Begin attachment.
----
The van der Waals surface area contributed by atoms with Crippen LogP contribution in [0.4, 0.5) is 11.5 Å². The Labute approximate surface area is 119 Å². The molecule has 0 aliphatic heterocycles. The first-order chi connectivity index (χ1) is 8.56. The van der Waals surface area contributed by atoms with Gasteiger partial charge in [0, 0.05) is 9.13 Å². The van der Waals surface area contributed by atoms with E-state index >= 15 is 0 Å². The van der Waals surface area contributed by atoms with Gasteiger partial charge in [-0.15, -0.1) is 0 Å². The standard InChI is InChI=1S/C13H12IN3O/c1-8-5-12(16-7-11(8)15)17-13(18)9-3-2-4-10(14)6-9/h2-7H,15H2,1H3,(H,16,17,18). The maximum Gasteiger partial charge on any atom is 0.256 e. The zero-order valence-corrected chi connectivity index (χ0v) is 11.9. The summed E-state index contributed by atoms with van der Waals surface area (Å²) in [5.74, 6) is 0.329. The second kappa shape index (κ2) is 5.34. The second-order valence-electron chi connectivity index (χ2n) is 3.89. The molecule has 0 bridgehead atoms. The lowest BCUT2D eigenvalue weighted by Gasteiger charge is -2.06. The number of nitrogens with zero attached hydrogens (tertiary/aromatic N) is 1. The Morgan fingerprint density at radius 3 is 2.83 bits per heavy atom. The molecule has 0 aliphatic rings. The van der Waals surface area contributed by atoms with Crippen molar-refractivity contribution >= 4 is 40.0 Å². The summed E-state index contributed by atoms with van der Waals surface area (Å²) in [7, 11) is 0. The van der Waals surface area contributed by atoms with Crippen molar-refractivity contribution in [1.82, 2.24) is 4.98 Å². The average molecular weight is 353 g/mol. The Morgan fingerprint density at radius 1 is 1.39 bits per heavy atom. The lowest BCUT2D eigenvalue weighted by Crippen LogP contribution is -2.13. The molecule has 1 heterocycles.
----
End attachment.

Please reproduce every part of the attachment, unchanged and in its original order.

The van der Waals surface area contributed by atoms with Crippen LogP contribution in [0.4, 0.5) is 11.5 Å². The Labute approximate surface area is 119 Å². The molecule has 0 aliphatic heterocycles. The first-order chi connectivity index (χ1) is 8.56. The van der Waals surface area contributed by atoms with Gasteiger partial charge in [0, 0.05) is 9.13 Å². The van der Waals surface area contributed by atoms with E-state index >= 15 is 0 Å². The van der Waals surface area contributed by atoms with Gasteiger partial charge in [-0.15, -0.1) is 0 Å². The standard InChI is InChI=1S/C13H12IN3O/c1-8-5-12(16-7-11(8)15)17-13(18)9-3-2-4-10(14)6-9/h2-7H,15H2,1H3,(H,16,17,18). The maximum Gasteiger partial charge on any atom is 0.256 e. The zero-order valence-corrected chi connectivity index (χ0v) is 11.9. The summed E-state index contributed by atoms with van der Waals surface area (Å²) in [5.74, 6) is 0.329. The second kappa shape index (κ2) is 5.34. The second-order valence-electron chi connectivity index (χ2n) is 3.89. The molecule has 0 bridgehead atoms. The lowest BCUT2D eigenvalue weighted by Gasteiger charge is -2.06. The number of nitrogens with zero attached hydrogens (tertiary/aromatic N) is 1. The Morgan fingerprint density at radius 3 is 2.83 bits per heavy atom. The molecule has 0 aliphatic rings. The van der Waals surface area contributed by atoms with Crippen molar-refractivity contribution >= 4 is 40.0 Å². The summed E-state index contributed by atoms with van der Waals surface area (Å²) in [7, 11) is 0. The van der Waals surface area contributed by atoms with Crippen molar-refractivity contribution in [1.82, 2.24) is 4.98 Å². The average molecular weight is 353 g/mol. The Morgan fingerprint density at radius 1 is 1.39 bits per heavy atom. The lowest BCUT2D eigenvalue weighted by Crippen LogP contribution is -2.13. The molecule has 1 heterocycles.